The Obama administration announced Jan. 14 that it is proposing to spend nearly $4 billion over 10 years in an effort to fund a series of pilot projects that are intended to jump-start the autonomous car efforts in the United States. Standing with senior executives from major carmakers and leading-edge developers, Anthony Foxx, U.S. Secretary of Transportation, said that his department will be heading up the autonomous vehicle effort.
Speaking at the North American International Auto Show in Detroit, Foxx said the administration's proposal is for a public-private effort to drive innovation in the transportation sector. "The president's proposal allows us to test automated and connected vehicle systems in different corridors and different states, and to work with industry to ensure an effective interoperability framework," Foxx said.
DOT is interested in promoting autonomous vehicles for several reasons, the most obvious one being safety, according to Foxx. In addition, Foxx noted in his remarks that by reducing congestion through the use of what he calls "automated" cars, some of the indirect effects of automotive traffic, notably air pollution, would be reduced.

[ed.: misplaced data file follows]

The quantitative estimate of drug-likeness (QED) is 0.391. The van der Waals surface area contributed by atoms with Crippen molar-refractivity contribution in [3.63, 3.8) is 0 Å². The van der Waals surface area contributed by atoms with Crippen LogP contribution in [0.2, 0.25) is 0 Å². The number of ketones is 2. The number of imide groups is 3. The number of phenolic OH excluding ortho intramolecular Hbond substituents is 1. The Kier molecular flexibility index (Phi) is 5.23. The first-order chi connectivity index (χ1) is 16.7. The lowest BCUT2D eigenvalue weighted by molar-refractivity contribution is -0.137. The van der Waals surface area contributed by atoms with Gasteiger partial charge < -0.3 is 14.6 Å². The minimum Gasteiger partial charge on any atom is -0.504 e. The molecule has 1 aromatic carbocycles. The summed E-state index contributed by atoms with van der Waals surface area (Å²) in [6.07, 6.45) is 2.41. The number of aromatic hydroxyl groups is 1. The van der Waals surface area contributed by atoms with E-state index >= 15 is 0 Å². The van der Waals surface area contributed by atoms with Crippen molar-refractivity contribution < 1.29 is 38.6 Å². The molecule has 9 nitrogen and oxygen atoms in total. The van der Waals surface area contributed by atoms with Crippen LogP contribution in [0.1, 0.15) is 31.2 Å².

The administration's effort is part of an overall effort to get ahead of the transportation problems that Foxx sees coming in the future. By 2045, the U.S. population will grow by 70 million and three-quarters of all Americans will reside in 11 megaregions, which do not have the infrastructure to accommodate that growth, he pointed out.
"We have been talking about the tremendous potential benefits of technology in transportation for more than a year now," Foxx said, "and we recognized that we had some catching up to do." He noted that more than 80 percent of traffic accidents are due to human error, and that had autonomous vehicles been in use in 2015, that would have equated to a saving of 25,000 lives in that year alone.
Moving forward with autonomous vehicles really boils down to technology, and in this the administration is making an attempt to get ahead of the requirements of technology instead of playing catch-up. This means, among other things, working in advance to create a clear set of standards and best practices to give manufacturers and policy-makers a clear framework to build on.
Foxx pointed to a recent example of how this might work. "One example is BMW, which has developed a remote self-parking feature that did not comply with our standards. I use the past tense because I am pleased to announce today that we just recently informed BMW that their remote self-parking feature complies with the Federal Motor Vehicle Safety Standards."